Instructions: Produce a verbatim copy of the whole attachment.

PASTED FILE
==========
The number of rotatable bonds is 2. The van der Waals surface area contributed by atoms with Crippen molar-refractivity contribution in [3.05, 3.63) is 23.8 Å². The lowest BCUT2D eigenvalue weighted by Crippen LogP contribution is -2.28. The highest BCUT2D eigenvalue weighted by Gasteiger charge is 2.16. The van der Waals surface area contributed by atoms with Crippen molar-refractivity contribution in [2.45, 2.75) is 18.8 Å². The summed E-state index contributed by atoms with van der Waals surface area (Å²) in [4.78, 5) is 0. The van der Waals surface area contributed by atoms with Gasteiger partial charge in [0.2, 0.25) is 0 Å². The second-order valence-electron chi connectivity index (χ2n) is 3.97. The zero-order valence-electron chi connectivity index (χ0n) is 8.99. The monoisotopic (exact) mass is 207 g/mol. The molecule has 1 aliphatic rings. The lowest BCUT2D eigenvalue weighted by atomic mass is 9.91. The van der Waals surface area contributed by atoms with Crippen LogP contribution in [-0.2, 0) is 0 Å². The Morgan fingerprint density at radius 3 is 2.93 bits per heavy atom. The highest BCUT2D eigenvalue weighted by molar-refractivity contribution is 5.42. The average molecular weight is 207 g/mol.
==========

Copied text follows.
The number of rotatable bonds is 2. The van der Waals surface area contributed by atoms with Crippen molar-refractivity contribution in [3.05, 3.63) is 23.8 Å². The lowest BCUT2D eigenvalue weighted by Crippen LogP contribution is -2.28. The highest BCUT2D eigenvalue weighted by Gasteiger charge is 2.16. The van der Waals surface area contributed by atoms with Crippen molar-refractivity contribution in [2.45, 2.75) is 18.8 Å². The summed E-state index contributed by atoms with van der Waals surface area (Å²) in [4.78, 5) is 0. The van der Waals surface area contributed by atoms with Gasteiger partial charge in [0.2, 0.25) is 0 Å². The second-order valence-electron chi connectivity index (χ2n) is 3.97. The zero-order valence-electron chi connectivity index (χ0n) is 8.99. The monoisotopic (exact) mass is 207 g/mol. The molecule has 1 aliphatic rings. The lowest BCUT2D eigenvalue weighted by atomic mass is 9.91. The van der Waals surface area contributed by atoms with Crippen LogP contribution in [-0.2, 0) is 0 Å². The Morgan fingerprint density at radius 3 is 2.93 bits per heavy atom. The highest BCUT2D eigenvalue weighted by molar-refractivity contribution is 5.42. The average molecular weight is 207 g/mol.